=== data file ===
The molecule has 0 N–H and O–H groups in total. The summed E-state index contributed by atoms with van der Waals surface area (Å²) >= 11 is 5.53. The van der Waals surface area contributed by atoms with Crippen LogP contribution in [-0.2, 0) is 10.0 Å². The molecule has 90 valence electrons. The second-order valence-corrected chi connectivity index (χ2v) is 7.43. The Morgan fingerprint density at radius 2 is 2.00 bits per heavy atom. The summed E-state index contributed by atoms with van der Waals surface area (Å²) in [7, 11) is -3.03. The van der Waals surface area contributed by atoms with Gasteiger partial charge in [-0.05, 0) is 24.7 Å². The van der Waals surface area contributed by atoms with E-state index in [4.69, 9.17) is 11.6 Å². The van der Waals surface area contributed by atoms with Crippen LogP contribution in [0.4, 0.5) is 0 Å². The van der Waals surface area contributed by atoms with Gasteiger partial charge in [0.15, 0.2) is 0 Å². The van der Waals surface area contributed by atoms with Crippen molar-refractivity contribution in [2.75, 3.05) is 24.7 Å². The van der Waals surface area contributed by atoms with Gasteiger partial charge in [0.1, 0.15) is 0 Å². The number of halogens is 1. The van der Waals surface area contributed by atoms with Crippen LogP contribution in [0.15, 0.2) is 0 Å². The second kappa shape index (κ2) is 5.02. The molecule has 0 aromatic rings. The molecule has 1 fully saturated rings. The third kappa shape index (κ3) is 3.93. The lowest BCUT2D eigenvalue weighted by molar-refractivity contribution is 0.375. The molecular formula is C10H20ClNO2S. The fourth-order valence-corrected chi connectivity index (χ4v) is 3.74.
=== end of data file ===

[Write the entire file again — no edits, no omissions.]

The molecule has 0 N–H and O–H groups in total. The summed E-state index contributed by atoms with van der Waals surface area (Å²) >= 11 is 5.53. The van der Waals surface area contributed by atoms with Crippen LogP contribution in [-0.2, 0) is 10.0 Å². The molecule has 90 valence electrons. The second-order valence-corrected chi connectivity index (χ2v) is 7.43. The Morgan fingerprint density at radius 2 is 2.00 bits per heavy atom. The summed E-state index contributed by atoms with van der Waals surface area (Å²) in [7, 11) is -3.03. The van der Waals surface area contributed by atoms with Gasteiger partial charge in [-0.05, 0) is 24.7 Å². The van der Waals surface area contributed by atoms with E-state index in [4.69, 9.17) is 11.6 Å². The van der Waals surface area contributed by atoms with Crippen LogP contribution in [0.4, 0.5) is 0 Å². The van der Waals surface area contributed by atoms with Gasteiger partial charge in [0.15, 0.2) is 0 Å². The van der Waals surface area contributed by atoms with Crippen molar-refractivity contribution in [2.75, 3.05) is 24.7 Å². The van der Waals surface area contributed by atoms with Gasteiger partial charge in [0.1, 0.15) is 0 Å². The number of halogens is 1. The van der Waals surface area contributed by atoms with Crippen LogP contribution in [0.15, 0.2) is 0 Å². The second kappa shape index (κ2) is 5.02. The molecule has 0 aromatic rings. The molecule has 1 fully saturated rings. The third kappa shape index (κ3) is 3.93. The lowest BCUT2D eigenvalue weighted by molar-refractivity contribution is 0.375. The molecular formula is C10H20ClNO2S. The fourth-order valence-corrected chi connectivity index (χ4v) is 3.74.